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Current time:0:00Total duration:3:24

I want to do a quick video on
something that you're likely to see in a statistics class,
and that's the notion of a Type 1 Error. And all this error means is that
you've rejected-- this is the error of rejecting-- let
me do this in a different color-- rejecting the
null hypothesis even though it is true. So for example, in actually all
of the hypothesis testing examples we've seen, we start
assuming that the null hypothesis is true. We always assume that the
null hypothesis is true. And given that the null
hypothesis is true, we say OK, if the null hypothesis is true
then the mean is usually going to be equal to some value. So we create some
distribution. Assuming that the null
hypothesis is true, it normally has some mean value
right over there. Then we have some statistic and
we're seeing if the null hypothesis is true, what is
the probability of getting that statistic, or getting a
result that extreme or more extreme then that statistic. So let's say that the statistic
gives us some value over here, and we say gee, you
know what, there's only, I don't know, there might be a 1%
chance, there's only a 1% probability of getting a result that extreme or greater. And then if that's low enough of
a threshold for us, we will reject the null hypothesis. So in this case we will--
so actually let's think of it this way. Let's say that 1% is
our threshold. We say look, we're going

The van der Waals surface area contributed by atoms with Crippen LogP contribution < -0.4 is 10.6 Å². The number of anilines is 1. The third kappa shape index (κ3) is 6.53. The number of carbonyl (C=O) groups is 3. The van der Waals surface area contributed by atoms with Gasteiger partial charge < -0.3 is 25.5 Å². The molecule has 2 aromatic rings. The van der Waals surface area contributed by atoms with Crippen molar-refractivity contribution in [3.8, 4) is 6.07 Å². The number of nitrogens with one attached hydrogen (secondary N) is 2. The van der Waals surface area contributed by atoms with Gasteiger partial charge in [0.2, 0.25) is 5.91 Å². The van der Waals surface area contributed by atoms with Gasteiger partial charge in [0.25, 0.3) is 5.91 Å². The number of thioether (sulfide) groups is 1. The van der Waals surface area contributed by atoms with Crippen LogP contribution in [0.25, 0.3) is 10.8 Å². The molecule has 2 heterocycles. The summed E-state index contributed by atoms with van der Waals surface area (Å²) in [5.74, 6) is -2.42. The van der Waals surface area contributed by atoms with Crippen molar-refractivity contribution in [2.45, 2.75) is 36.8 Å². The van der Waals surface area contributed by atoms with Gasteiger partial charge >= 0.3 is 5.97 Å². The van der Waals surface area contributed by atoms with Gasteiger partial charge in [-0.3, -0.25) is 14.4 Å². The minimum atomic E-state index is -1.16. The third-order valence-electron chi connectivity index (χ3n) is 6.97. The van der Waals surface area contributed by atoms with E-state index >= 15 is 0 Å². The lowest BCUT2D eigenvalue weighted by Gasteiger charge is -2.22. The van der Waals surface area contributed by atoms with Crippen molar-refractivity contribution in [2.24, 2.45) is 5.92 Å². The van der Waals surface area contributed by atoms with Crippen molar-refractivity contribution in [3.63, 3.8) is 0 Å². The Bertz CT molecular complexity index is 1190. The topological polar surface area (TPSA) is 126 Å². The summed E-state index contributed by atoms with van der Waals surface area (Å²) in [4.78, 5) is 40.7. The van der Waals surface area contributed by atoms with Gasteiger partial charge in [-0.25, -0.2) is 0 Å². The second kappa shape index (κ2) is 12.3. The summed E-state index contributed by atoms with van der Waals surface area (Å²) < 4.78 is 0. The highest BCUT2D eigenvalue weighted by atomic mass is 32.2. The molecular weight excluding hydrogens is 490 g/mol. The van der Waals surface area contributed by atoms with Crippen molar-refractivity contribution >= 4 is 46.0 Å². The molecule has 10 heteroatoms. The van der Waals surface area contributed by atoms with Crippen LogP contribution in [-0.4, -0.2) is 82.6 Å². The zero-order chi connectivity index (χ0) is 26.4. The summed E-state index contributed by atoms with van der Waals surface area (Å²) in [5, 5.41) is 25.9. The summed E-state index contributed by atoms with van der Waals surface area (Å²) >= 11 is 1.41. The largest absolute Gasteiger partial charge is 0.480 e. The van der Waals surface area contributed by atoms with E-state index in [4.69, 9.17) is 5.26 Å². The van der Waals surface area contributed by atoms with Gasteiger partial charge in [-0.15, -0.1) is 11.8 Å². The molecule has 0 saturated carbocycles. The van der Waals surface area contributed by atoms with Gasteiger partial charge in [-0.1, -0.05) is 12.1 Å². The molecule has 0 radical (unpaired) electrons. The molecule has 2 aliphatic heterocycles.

to assume that the null hypothesis is true. There's some threshold that
if we get a value any more extreme than that value, there's
less than a 1% chance of that happening. So let's say we're looking
at sample means. We get a sample mean that
is way out here. We say, well, there's less
than a 1% chance of that happening given that the null
hypothesis is true. So we are going to reject
the null hypothesis. So we will reject the
null hypothesis. Now what does that
mean though? Let's say that this area, the
probability of getting a result like that or that much
more extreme is just this area right here. So let's say that's 0.5%, or
maybe I can write it this way. Let's say it's 0.5%. And because it's so unlikely to
get a statistic like that assuming that the null
hypothesis is true, we decide to reject the null hypothesis. Or another way to view it is
there's a 0.5% chance that we have made a Type 1 Error in
rejecting the null hypothesis. Because if the null hypothesis
is true there's a 0.5% chance that this could still happen. So in rejecting it we would
make a mistake. There's a 0.5% chance we've
made a Type 1 Error. I just want to clear that up. Hopefully that clarified
it for you. It's sometimes a little
bit confusing. But we're going to use what we
learned in this video and the previous video to now tackle
an actual example.